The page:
Tuesday, June 25, 2013

How To Help Your Kid Overcome Stage Fright: Don't Make Him Get On Stage.

Act #176:  Also celebrate boys who are non-adventurous.

This summer, I signed my five-year old up for Ninja camp.  Well, at least that's how we sold it to him.  In reality, it was a week-long camp put on by the local children's theater based on the children's book, Wink the Ninja. My normally, shy son had just successfully completed Lego camp and loved the experience so much I thought that maybe Ninja camp might be a safe, gentle way to encourage him to build some confidence.  Granted there were only two children in his Lego camp class, and the other child was one of his childhood friends.  So there we sat in our car on the first day of camp, in front of the theater.  And my son cried, pleading not to go to Ninja camp, refusing to get out of the car.  But you'll learn to make nun chucks, baby.  I'll buy you a toy when it's over.  It's only 3 hours and I'll pick you up.  If you don't like it after the first day, you don't have to go back.  We'll go get ice-cream afterwards.  Don't judge folks, I had a meeting to go to in the next half hour, and I was pulling out all the stops to get this boy in the door.   Nothing worked.  So then I decided to listen.  No, really listen between all the snot sniffling and blubbering.  Turns out he wasn't afraid of meeting new kids.  Or being in a new environment.  He was actually excited about learning to be a ninja.  He was however terrified with the prospect of getting up on stage in front of all those people.  On the last day of camp, his class was to perform a brief production of Wink the Ninja for family members.  What can I say, my child doesn't like to be the center of attention.  After about half an hour of pleading, he let me walk him in only after I promised to stay with him for a bit, and only if I promised that he didn't have to come back the next day if he didn't want to. 

At pick-up time I ran into one of the other moms who asked if my son finally let me leave.  Before I could even answer, she proceeded to tell me that both of her kids were really outgoing and that they got their adventurous spirit from her.  That sometimes you just have to toughen them up by cutting the cord.  I smiled politely, but later that night, after hearing all about my son's day, and after I had time to reflect, I wish I would have told her that my non-adventurous kid didn't need toughening up.  That he had a blast creating his Ninja hat, inventing his Ninja special power - Jack, Ninja of Fire, and that he worked beautifully alongside 13 other little kids in creating an entire paper bamboo forest for Friday's set - but he still begged not to be in the play on the last day of camp.  We might be quick to label this "stage fright", and some parents might very well think that the best approach would be to push him a bit beyond his comfort zone.  But I got to thinking - why wouldn't we celebrate a kid who enjoyed creativity behind the scenes?  Who didn't need external affirmations to make him feel validated.  Who genuinely enjoyed interacting and working with, and alongside other kids.  And who could care less about being the center of anyone's attention?  What if all the kids in his class wanted the lead part of Wink the Ninja?  Who then would write the script, build the sets, play Wink's friends, or pull the curtains?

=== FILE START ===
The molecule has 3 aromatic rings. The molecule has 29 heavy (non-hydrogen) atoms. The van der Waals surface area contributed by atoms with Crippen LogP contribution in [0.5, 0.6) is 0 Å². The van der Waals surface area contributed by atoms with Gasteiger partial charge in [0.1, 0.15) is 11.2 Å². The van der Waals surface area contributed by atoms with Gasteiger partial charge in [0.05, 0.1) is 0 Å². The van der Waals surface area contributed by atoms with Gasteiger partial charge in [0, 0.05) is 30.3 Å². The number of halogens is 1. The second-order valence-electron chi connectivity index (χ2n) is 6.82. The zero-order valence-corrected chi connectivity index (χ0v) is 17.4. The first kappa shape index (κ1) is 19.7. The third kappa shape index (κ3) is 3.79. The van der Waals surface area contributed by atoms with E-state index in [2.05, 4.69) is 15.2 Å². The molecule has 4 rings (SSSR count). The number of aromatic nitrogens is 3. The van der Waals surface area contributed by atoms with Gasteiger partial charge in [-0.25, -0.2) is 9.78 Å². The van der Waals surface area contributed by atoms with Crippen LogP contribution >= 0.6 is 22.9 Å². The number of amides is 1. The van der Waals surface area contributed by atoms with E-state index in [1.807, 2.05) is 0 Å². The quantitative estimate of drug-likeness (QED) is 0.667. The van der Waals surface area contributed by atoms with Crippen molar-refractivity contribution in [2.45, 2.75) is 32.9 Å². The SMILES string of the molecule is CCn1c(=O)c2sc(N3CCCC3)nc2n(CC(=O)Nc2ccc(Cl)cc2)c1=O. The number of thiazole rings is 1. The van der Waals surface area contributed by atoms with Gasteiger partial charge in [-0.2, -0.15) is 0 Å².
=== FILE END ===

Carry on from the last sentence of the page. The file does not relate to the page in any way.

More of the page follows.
Furthermore, why does having an "adventurous" spirit trump having a creative one, or a compassionate one?  Since when did we begin placing greater value on individuals who climb mountains, jump out of airplanes, backpack across a foreign continent, or hike the Appalachian trail...in the snow?  What about those who spend their days reading or writing in silence.  Not to mention the fact that the vast majority of Americans couldn't even afford to do any of those things, even if they had "adventurous" spirits.

So today, I celebrate my remarkable and wonderful, little non-adventurous Ninja of Fire. And on Friday, I will not "push" him to get up on that stage.  Truth be known, this particular five-year old could probably work all the sound and lighting equipment with his eyes closed.  After all, somebody's got to set the scene for all those adventurous kids.

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